Another consideration is safety, there are always dangers associated with living in the country – rivers, busy roads, electric fencing, uncovered wells, farm machinery and animals are to name a few however the dangers of the city are far greater in the long run as shown in the crime figures table above.
Needless to say there are characters in the city but a move to the country provides you with a fresh set of equally colourful characters – from social butterflies and gossips to cranky old men and reclusives there’s one for every occasion. Most inhabitants keep to themselves, help their neighbours when it is required and partake in the activities when they are expected to keep the peace. There are also those who organise the parish, they rally the troops so to speak.
Even though the country may seem a pretty laid back place – there are some social orders or norms that seem to crop up in every parish – people and things tend to be put into boxes and labled pretty well – ‘This is the way its done around here’. Quiet manipulation of these norms is the route to success if you intend to slot into a country community peacefully.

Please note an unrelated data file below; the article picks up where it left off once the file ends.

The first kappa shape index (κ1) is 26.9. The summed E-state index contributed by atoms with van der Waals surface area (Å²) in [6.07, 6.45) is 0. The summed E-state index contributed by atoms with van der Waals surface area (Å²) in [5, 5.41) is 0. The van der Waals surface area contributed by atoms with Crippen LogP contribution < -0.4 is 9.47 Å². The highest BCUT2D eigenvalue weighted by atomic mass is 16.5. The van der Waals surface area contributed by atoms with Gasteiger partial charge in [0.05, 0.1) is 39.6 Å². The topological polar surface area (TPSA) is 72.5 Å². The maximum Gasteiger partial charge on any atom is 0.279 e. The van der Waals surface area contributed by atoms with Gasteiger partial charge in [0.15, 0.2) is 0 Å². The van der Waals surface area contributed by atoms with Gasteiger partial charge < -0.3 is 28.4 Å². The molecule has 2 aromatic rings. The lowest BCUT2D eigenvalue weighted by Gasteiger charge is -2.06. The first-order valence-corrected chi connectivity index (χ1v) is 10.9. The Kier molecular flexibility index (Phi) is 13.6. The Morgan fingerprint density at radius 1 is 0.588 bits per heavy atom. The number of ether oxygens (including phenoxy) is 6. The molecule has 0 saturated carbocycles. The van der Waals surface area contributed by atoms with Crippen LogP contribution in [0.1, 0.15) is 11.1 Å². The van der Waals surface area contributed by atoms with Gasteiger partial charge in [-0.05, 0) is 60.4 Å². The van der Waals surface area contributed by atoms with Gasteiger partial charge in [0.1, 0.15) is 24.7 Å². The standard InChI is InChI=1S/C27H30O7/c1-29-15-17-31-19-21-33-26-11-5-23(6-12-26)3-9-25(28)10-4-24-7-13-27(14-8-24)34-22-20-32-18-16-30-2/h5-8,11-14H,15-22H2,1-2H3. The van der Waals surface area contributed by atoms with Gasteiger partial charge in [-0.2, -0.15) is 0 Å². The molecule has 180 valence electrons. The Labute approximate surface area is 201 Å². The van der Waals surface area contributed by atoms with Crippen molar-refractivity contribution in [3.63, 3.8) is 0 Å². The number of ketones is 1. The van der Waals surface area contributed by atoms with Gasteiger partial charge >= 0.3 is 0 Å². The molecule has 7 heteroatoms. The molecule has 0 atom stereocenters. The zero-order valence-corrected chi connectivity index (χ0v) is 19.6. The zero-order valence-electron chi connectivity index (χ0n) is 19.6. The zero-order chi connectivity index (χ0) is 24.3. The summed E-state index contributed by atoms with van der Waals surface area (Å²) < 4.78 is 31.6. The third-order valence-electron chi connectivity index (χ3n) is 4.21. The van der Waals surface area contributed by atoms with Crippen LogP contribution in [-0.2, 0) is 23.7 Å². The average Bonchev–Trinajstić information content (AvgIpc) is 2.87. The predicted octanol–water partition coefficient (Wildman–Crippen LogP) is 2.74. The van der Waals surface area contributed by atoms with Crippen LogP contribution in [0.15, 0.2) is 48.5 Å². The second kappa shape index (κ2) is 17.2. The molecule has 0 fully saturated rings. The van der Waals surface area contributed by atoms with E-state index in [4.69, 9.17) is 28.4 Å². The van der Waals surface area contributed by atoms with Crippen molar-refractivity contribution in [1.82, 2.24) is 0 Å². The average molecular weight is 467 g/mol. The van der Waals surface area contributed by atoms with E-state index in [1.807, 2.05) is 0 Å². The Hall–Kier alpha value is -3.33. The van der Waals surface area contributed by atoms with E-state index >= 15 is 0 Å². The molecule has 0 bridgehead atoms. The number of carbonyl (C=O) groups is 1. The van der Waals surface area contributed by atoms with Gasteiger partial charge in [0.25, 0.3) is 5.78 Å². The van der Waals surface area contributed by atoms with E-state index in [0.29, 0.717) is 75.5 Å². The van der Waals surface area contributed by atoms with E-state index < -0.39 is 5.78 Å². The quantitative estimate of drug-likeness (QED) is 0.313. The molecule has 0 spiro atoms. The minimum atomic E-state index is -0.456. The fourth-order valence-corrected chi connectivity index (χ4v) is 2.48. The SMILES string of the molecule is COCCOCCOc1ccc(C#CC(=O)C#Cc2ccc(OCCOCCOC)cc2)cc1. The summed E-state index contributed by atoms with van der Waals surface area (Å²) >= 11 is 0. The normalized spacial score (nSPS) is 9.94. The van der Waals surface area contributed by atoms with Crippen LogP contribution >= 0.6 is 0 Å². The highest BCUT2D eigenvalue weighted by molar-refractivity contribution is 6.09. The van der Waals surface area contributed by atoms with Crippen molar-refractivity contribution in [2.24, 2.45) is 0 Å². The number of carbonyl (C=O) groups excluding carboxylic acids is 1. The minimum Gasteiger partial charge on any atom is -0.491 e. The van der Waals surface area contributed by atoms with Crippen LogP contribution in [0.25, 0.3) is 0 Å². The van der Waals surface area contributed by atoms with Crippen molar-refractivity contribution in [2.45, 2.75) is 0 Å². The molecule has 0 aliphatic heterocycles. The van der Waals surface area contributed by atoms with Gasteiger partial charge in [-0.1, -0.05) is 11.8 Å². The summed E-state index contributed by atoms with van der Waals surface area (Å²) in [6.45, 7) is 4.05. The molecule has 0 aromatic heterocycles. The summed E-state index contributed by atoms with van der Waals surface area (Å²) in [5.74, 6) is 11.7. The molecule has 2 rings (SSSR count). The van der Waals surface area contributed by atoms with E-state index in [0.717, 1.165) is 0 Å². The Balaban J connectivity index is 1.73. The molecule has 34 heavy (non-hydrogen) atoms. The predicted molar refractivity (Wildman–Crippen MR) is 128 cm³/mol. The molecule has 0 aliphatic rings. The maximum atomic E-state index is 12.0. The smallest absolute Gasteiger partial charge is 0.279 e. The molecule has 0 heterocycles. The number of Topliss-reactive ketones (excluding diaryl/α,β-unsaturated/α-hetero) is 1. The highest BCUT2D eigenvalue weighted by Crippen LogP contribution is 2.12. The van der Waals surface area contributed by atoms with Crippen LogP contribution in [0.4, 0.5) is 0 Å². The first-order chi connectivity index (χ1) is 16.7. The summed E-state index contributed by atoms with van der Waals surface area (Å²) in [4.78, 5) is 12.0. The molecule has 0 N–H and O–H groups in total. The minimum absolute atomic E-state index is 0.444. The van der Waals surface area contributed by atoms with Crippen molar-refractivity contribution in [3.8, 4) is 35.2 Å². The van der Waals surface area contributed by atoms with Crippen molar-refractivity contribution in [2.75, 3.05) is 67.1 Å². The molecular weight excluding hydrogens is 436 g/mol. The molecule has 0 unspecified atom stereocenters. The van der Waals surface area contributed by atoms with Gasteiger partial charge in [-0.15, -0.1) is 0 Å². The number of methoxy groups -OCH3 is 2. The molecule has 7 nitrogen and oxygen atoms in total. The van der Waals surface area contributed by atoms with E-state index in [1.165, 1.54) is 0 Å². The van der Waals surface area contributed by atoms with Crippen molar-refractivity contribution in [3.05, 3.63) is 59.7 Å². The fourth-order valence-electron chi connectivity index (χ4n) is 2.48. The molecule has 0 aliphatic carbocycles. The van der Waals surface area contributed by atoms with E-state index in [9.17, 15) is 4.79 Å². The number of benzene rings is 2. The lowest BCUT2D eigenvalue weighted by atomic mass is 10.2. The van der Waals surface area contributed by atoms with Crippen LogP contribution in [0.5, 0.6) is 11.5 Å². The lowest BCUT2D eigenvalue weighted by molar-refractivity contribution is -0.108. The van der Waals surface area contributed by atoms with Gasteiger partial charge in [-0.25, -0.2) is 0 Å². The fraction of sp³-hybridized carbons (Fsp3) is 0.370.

Country folk can be clannish initially, with some eggs harder to crack than others but most people will go out of their way to help a neighbour and as soon as you have become part of the community – you have a home for life!
I hope I have given you a good outline of both the pro’s and con’s of living in the country. It can be a very difficult transition for people who might be used of large cities but like most things there are scales of emersion into this way of life. If you are from a large urban center you may want to consider a cottage on the outskirts of a town that has a reasonable garden, or a cottage located quiet close to a village before moving to that picturesque thatch peering over the Irish seas in solitary confinement.
I hope this has been helpful – if you have any comments or points you’d like to add to this article please post them below.